It was 2012 when Grandmom got sick. It started as a nagging cough that turned into a cancer diagnosis. She decided to go the natural route, the no-chemo route. At 83, she explained that she was almost ready, even excited to take another step on the journey of life. We, her family, were less excited by the curiosities of the afterlife and unprepared for her departure. There was no telling how much longer she’d be able to play her Steinway.
As Christmastime approached, it was decided that hosting the party would be too taxing. While her spirit remained lively, her body had begun to whither. She was always tired. So we would have a smaller gathering with family.
I don’t know whose idea it was first — it may have even been mine — but we all agreed that giving Grandmom more worldly possessions didn’t make sense anymore. She was never particularly attached to things anyway. So we decided to do an experiment — we’d each handcraft a gift for Grandmom and draw names for a secret-santa style exchange as well. Homemade Christmas was born.
That year I didn’t play Santa. The gift-giving cascaded from maker to recipient. With each gift exchanged, Grandmom got something too. By the end of it, the room was filled with the fruits of our creativity. There was a batch of fresh home brewed beer from my dad. A package of herbal salves and remedies from my acupuncturist uncle. A salt crystal lamp from my mom. A knitted scarf from my aunt. Pottery from my cousin. Hand crafted ornaments from my aunt and uncle. A CD of original music written and performed by my sister. An original framed collage from me. And many baked goods.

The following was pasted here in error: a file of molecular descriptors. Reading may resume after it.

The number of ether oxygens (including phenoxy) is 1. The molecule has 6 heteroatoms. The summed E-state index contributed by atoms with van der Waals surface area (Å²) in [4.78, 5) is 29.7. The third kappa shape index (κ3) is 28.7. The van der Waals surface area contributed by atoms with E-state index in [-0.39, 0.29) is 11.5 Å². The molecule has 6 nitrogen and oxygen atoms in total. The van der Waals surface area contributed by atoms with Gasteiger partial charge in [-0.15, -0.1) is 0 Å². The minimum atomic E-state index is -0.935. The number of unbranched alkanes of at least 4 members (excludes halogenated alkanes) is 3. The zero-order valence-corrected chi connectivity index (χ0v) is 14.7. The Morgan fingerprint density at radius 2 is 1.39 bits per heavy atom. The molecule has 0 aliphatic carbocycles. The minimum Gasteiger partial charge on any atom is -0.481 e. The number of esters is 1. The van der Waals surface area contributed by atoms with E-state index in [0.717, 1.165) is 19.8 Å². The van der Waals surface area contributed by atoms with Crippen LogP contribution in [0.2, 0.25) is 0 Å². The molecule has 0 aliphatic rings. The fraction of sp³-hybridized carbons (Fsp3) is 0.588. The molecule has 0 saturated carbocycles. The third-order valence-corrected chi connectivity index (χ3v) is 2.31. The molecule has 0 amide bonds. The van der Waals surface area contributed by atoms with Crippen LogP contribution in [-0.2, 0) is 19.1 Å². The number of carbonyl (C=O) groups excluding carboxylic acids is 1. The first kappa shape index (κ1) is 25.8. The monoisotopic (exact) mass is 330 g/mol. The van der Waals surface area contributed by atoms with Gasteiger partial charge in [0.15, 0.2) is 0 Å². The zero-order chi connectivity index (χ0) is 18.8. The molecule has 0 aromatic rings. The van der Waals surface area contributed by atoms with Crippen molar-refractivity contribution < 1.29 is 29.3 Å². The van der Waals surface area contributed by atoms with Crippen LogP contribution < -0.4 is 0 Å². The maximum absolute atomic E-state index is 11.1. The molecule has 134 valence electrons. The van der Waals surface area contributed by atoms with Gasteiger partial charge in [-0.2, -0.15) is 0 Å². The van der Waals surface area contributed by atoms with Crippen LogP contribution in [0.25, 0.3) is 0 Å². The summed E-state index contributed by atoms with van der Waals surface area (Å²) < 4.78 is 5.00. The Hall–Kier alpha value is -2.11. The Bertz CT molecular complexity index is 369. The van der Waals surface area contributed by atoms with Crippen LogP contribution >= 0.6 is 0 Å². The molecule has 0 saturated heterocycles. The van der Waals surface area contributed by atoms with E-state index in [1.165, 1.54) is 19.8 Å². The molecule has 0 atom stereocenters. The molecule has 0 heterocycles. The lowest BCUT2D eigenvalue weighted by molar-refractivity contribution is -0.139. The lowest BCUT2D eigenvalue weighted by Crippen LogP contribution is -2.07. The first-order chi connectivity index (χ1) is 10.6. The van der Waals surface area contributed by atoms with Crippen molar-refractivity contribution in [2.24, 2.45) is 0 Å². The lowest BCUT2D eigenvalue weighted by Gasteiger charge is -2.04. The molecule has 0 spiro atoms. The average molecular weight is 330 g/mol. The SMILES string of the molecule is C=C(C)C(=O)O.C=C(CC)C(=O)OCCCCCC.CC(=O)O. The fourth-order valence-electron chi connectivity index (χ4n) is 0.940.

Then we sang carols. Just like past years, we surrounded the Steinway and sang all of the verses of the holiday repertoire.
Our first Homemade Christmas was our final one with Grandmom. But it has been nearly five years now, and the tradition continues.
When I tell people about Homemade Christmas I’m generally met with positive reactions. “We should do that,” they’ll say. “Why don’t we?” Others will act as if we’ve made a political decision — like they respect our choice but it could never be theirs. “That is so your family” they’ll say. I’ll nod my head and smile because it is. The Wheelers are a clan of makers.
Most people agree that Christmas has become a celebration of excess. They’ll admit they’re trying to downsize. But it’s hard to change a holiday that is so steeped in family tradition. Even the exercise of buying meaningless crap for everyone you’re related to is part of a holiday ritual. And rituals are part of who we are. They connect us to the people we love.
As a millennial coming of age in this turbulent era, it seems that many people are so laser-focused on retaining their own traditions and rituals, that they don’t think to consider the why behind what has been drilled into them. The idea of reinventing tradition or creating beautiful new ones is a foreign notion to so many. But as I build my own adult life, there will always be room for the beautiful and meaningful. And most of the time, those things are homemade.